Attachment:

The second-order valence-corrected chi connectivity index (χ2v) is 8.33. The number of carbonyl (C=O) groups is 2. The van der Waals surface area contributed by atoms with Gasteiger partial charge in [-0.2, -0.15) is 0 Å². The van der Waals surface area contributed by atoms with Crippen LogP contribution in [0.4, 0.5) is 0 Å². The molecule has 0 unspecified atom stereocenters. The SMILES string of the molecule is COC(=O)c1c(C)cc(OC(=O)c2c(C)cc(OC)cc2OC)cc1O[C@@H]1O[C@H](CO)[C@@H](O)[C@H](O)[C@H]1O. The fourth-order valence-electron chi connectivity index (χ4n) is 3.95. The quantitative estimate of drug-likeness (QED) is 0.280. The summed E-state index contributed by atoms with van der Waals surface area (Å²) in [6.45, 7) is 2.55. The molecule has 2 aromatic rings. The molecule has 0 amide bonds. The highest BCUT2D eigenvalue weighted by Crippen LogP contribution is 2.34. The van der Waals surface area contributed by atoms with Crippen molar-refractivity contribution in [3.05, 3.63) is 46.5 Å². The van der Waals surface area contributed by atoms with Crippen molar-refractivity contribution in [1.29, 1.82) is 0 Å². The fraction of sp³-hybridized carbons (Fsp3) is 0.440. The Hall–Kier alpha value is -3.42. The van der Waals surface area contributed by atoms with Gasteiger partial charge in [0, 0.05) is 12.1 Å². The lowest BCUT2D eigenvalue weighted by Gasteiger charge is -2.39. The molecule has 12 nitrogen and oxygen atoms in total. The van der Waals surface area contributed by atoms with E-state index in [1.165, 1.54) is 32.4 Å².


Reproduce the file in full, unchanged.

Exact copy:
The second-order valence-corrected chi connectivity index (χ2v) is 8.33. The number of carbonyl (C=O) groups is 2. The van der Waals surface area contributed by atoms with Gasteiger partial charge in [-0.2, -0.15) is 0 Å². The van der Waals surface area contributed by atoms with Crippen LogP contribution in [0.4, 0.5) is 0 Å². The molecule has 0 unspecified atom stereocenters. The SMILES string of the molecule is COC(=O)c1c(C)cc(OC(=O)c2c(C)cc(OC)cc2OC)cc1O[C@@H]1O[C@H](CO)[C@@H](O)[C@H](O)[C@H]1O. The fourth-order valence-electron chi connectivity index (χ4n) is 3.95. The quantitative estimate of drug-likeness (QED) is 0.280. The summed E-state index contributed by atoms with van der Waals surface area (Å²) in [6.45, 7) is 2.55. The molecule has 2 aromatic rings. The molecule has 0 amide bonds. The highest BCUT2D eigenvalue weighted by Crippen LogP contribution is 2.34. The van der Waals surface area contributed by atoms with Crippen molar-refractivity contribution in [3.05, 3.63) is 46.5 Å². The van der Waals surface area contributed by atoms with Crippen molar-refractivity contribution in [1.29, 1.82) is 0 Å². The fraction of sp³-hybridized carbons (Fsp3) is 0.440. The Hall–Kier alpha value is -3.42. The van der Waals surface area contributed by atoms with Gasteiger partial charge in [0, 0.05) is 12.1 Å². The lowest BCUT2D eigenvalue weighted by Gasteiger charge is -2.39. The molecule has 12 nitrogen and oxygen atoms in total. The van der Waals surface area contributed by atoms with E-state index in [1.165, 1.54) is 32.4 Å².